Visitors to Santa Monica Beach in the 1880s.
This is pretty awesome. Ernie Marquez, a member of the land-grant family that owned Santa Monica Canyon and Rancho Boca de Santa Monica, grew up in the canyon himself and later in life became an LA historian and collector of historical photographs. His great-great-great-grandfather Francisco Reyes was a soldier in the Portola expedition that first visited California in the name of Spain in 1769. The Huntington Library, Art Collections, and Botanical Gardens today announced it has acquired Marquez's "unrivaled set of 4,600 images of early Southern California, including scarce pictures of 1870s Santa Monica and Los Angeles." It is the Huntington's largest acquisition of photographs in more than 70 years.
The newly acquired Ernest Marquez Collection of photographs records Santa Monica’s transformation from rustic hamlet to international symbol of the California good life, with prints from the 1870s to the 1950s. In the mid 1870s, the Southern Pacific Railroad was on the brink of connecting upstart Los Angeles to the rest of the nation, and the new township of Santa Monica welcomed city dwellers to its beachside tent cities. Photographers opened studios catering to the incipient tourist trade, and the illustrious San Francisco photographer, Carleton E. Watkins, visited in 1877 and 1880. The collection includes elusive images by some of the region’s earliest practitioners, including William M. Godfrey, Francis Parker, Hayward & Muzzall, and Watkins.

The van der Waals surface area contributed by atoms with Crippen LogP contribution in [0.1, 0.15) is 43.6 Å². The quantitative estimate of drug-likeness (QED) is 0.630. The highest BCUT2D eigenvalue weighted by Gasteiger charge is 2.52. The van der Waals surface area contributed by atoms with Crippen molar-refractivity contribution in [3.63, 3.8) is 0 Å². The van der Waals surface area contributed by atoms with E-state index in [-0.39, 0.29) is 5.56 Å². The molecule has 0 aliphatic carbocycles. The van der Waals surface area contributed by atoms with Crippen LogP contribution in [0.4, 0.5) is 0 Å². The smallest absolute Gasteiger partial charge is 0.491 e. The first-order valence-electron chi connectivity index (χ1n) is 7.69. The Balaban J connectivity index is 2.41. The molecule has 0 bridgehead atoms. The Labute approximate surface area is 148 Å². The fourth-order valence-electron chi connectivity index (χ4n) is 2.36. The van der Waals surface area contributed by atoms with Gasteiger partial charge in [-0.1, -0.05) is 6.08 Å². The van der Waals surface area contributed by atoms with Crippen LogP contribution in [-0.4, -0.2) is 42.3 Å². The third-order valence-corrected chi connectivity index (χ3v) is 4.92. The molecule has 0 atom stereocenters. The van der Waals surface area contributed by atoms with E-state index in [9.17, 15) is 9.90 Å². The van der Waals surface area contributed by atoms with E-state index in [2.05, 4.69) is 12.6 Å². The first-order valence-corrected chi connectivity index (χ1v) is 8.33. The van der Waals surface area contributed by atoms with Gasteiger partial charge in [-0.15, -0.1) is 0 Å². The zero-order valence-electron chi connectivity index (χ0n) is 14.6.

“This photo archive was amassed over a 50-year period by a descendent of Mexican land grantees who owned the 6,000-acre Rancho Boca de Santa Monica or present-day Rustic and Santa Monica Canyons, Pacific Palisades, and portions of the city of Santa Monica,” said Jennifer A. Watts, curator of photographs at The Huntington. “The resulting group of photographs is the best and most comprehensive collection of its kind in private hands.” Watts emphasized there is little to no duplication with The Huntington’s already superb collection, and that this is The Huntington’s largest purchase of photographs since 1939.
Marquez, 89, is a fellow author at Santa Monica's Angel CIty Press. His books include a history of Santa Monica and a history of the Long Wharf which used to stick out into the bay and form a major port near today's Will Rogers State Beach. He also is co-author with Veronique de Turenne of a book on the Port of Los Angeles.
Santa Monica's former beachfront Arcadia Hotel and the rollercoaster you could take to get there.
* Update: Watts told the LA Times that "this was the Huntington's costliest purchase of photographs since the time of Henry E. Huntington, who died in 1927."
Previously on LA Observed:
Ernest Marquez is a treasure from LA's past